Japan’s Nippon Gas Co. Ltd has made a significant investment in Australian energy management company COzero Holdings Ltd, as the Japanese energy sector moves toward deregulation in order to manage energy shortages.
According to a media release Nippon Gas bought a 16 percent stake in COzero for an undisclosed amount.
The investment would help the Sydney-based firm develop its energy-management system EnergyLink, says COzero Chief Executive Nick Armstrong in a report on The Age.
”It’s going to position us for an [initial public offering] in the next 12-24 months,” Armstrong said. ”They came on as a cornerstone investor in anticipation of that.”
In the media release Armstrong also said the partnership will give them the access to Nippon’s expertise and other Japanese technologies that may prove to be valuable to the Australian market.
“We welcome this investment from one of Japan’s leading energy retailers and expect this partnership to help COzero successfully conclude the roll out of various new energy management technologies and systems – which we believe are world-leading.”
COzero topped BRW’s Fast 100 list in 2011. The six-year old company began as an emissions trading firm, but later focused on energy management. Its product EnergyLink is a system that allows businesses to monitor and control electricity usage at a circuit and appliance level, online in real time. They will be able to control devices and circuits and respond to increased energy usage, saving time and money in the big picture.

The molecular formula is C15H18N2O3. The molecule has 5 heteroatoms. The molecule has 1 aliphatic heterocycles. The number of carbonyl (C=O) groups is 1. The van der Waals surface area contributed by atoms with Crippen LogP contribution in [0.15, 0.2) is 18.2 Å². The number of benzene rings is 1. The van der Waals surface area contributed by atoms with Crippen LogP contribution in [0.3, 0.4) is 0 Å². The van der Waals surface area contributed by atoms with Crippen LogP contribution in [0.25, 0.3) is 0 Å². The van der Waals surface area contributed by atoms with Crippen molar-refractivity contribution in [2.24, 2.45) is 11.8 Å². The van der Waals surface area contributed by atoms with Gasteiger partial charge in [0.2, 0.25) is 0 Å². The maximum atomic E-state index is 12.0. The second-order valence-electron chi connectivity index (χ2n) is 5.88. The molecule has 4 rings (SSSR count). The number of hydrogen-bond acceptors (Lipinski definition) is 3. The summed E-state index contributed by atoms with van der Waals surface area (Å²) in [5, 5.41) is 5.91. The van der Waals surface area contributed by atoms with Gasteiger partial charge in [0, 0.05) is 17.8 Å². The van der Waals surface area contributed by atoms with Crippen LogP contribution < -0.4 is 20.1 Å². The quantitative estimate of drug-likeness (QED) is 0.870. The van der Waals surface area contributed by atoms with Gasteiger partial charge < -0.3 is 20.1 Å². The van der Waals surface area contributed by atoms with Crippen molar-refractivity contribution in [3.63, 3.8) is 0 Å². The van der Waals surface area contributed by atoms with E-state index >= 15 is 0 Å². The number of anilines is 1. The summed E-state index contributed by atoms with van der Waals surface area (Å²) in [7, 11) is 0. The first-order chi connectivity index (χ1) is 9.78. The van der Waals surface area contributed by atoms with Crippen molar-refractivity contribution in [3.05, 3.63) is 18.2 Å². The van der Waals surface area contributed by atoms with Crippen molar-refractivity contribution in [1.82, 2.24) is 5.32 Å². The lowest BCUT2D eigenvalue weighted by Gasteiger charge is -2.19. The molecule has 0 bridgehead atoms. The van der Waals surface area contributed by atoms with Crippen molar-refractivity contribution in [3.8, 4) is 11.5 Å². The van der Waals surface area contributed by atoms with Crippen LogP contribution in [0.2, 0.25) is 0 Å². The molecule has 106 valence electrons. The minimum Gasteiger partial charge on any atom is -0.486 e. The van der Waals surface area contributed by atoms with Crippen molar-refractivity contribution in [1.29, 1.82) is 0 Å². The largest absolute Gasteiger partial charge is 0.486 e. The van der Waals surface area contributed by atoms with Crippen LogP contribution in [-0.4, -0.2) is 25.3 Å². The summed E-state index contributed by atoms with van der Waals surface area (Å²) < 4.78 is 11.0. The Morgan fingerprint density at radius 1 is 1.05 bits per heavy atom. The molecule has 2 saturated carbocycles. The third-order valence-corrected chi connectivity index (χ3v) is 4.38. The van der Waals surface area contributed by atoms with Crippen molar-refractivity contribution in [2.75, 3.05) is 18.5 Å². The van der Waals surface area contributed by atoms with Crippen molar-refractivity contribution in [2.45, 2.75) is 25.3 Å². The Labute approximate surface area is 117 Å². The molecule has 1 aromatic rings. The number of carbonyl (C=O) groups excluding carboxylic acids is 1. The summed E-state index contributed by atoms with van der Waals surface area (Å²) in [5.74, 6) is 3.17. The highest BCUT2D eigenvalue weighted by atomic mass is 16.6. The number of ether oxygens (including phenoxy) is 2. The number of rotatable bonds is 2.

Nippon Gas President and CEO Shinji Wada believes COzero’s technologies will be huge in Australia and its success may directly translate to the Japanese market and the rest of the world.
“Deregulation in the Japanese energy market would allow Nippon Gas to offer a broader range of products and utilise COzero’s technologies in new and valuable ways,” says Wada.
“COzero has a strong track record, innovative offering and a professional management team which should set the business up strongly for future growth. We are looking forward to working closely with the group moving forward.”
Since the earthquake of 2011 that forced nuclear power station shutdowns, Japan has been struggling with electricity shortages and increased fossil fuel costs. Electricity and gas prices have been on the rise for residential and commercial customers.
Nippon Gas now expects full deregulation of the Japanese electricity sector to happen by 2016, with the gas sector to follow simultaneously or shortly after.